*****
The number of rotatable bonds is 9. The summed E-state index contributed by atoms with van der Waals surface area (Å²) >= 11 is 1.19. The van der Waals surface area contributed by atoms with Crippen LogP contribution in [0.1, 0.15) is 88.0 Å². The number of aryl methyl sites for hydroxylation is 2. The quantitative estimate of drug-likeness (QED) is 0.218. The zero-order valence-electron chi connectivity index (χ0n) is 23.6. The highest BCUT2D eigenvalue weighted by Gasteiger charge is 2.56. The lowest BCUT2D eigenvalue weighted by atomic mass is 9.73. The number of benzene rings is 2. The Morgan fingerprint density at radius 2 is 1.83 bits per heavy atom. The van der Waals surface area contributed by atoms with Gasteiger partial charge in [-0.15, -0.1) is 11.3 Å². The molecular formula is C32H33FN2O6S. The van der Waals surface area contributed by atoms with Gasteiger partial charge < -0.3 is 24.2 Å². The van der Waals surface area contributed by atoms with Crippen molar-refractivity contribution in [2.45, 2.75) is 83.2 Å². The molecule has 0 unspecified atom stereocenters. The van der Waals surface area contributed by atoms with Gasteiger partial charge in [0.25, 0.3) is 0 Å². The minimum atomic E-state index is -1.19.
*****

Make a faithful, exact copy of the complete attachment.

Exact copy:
The number of rotatable bonds is 9. The summed E-state index contributed by atoms with van der Waals surface area (Å²) >= 11 is 1.19. The van der Waals surface area contributed by atoms with Crippen LogP contribution in [0.1, 0.15) is 88.0 Å². The number of aryl methyl sites for hydroxylation is 2. The quantitative estimate of drug-likeness (QED) is 0.218. The zero-order valence-electron chi connectivity index (χ0n) is 23.6. The highest BCUT2D eigenvalue weighted by Gasteiger charge is 2.56. The lowest BCUT2D eigenvalue weighted by atomic mass is 9.73. The number of benzene rings is 2. The Morgan fingerprint density at radius 2 is 1.83 bits per heavy atom. The van der Waals surface area contributed by atoms with Gasteiger partial charge in [-0.15, -0.1) is 11.3 Å². The molecular formula is C32H33FN2O6S. The van der Waals surface area contributed by atoms with Gasteiger partial charge < -0.3 is 24.2 Å². The van der Waals surface area contributed by atoms with Crippen molar-refractivity contribution in [2.45, 2.75) is 83.2 Å². The molecule has 0 unspecified atom stereocenters. The van der Waals surface area contributed by atoms with Gasteiger partial charge in [0.25, 0.3) is 0 Å². The minimum atomic E-state index is -1.19.